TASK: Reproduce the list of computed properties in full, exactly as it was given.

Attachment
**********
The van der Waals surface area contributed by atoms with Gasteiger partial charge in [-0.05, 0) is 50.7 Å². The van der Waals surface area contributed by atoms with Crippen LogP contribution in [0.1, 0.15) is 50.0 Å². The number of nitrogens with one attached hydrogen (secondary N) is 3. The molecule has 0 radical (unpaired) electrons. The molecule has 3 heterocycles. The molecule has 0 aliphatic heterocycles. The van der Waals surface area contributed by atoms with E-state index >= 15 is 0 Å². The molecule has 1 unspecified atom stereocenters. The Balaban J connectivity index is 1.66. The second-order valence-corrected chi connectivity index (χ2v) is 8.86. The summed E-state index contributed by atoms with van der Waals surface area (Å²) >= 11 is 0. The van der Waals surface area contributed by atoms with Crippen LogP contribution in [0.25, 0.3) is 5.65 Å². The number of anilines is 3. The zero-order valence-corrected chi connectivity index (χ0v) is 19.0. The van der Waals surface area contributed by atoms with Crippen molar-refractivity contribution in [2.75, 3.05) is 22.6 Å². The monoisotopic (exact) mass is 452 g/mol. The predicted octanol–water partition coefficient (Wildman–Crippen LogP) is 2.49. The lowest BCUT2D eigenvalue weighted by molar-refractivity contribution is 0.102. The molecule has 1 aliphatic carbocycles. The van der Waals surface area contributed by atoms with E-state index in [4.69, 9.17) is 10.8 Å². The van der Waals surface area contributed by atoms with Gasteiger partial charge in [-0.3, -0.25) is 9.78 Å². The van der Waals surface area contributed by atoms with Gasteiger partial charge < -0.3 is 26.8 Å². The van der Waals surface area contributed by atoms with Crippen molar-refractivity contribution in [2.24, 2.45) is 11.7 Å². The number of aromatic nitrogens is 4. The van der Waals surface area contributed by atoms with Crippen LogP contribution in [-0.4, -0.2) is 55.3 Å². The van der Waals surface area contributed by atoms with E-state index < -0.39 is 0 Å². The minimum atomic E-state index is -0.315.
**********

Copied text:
The van der Waals surface area contributed by atoms with Gasteiger partial charge in [-0.05, 0) is 50.7 Å². The van der Waals surface area contributed by atoms with Crippen LogP contribution in [0.1, 0.15) is 50.0 Å². The number of nitrogens with one attached hydrogen (secondary N) is 3. The molecule has 0 radical (unpaired) electrons. The molecule has 3 heterocycles. The molecule has 0 aliphatic heterocycles. The van der Waals surface area contributed by atoms with E-state index >= 15 is 0 Å². The molecule has 1 unspecified atom stereocenters. The Balaban J connectivity index is 1.66. The second-order valence-corrected chi connectivity index (χ2v) is 8.86. The summed E-state index contributed by atoms with van der Waals surface area (Å²) >= 11 is 0. The van der Waals surface area contributed by atoms with Crippen LogP contribution in [0.25, 0.3) is 5.65 Å². The number of anilines is 3. The zero-order valence-corrected chi connectivity index (χ0v) is 19.0. The van der Waals surface area contributed by atoms with Crippen molar-refractivity contribution in [2.75, 3.05) is 22.6 Å². The monoisotopic (exact) mass is 452 g/mol. The predicted octanol–water partition coefficient (Wildman–Crippen LogP) is 2.49. The lowest BCUT2D eigenvalue weighted by molar-refractivity contribution is 0.102. The molecule has 1 aliphatic carbocycles. The van der Waals surface area contributed by atoms with E-state index in [4.69, 9.17) is 10.8 Å². The van der Waals surface area contributed by atoms with Gasteiger partial charge in [-0.3, -0.25) is 9.78 Å². The van der Waals surface area contributed by atoms with Gasteiger partial charge < -0.3 is 26.8 Å². The van der Waals surface area contributed by atoms with Crippen molar-refractivity contribution in [2.24, 2.45) is 11.7 Å². The number of aromatic nitrogens is 4. The van der Waals surface area contributed by atoms with Crippen LogP contribution in [-0.4, -0.2) is 55.3 Å². The van der Waals surface area contributed by atoms with E-state index < -0.39 is 0 Å². The minimum atomic E-state index is -0.315.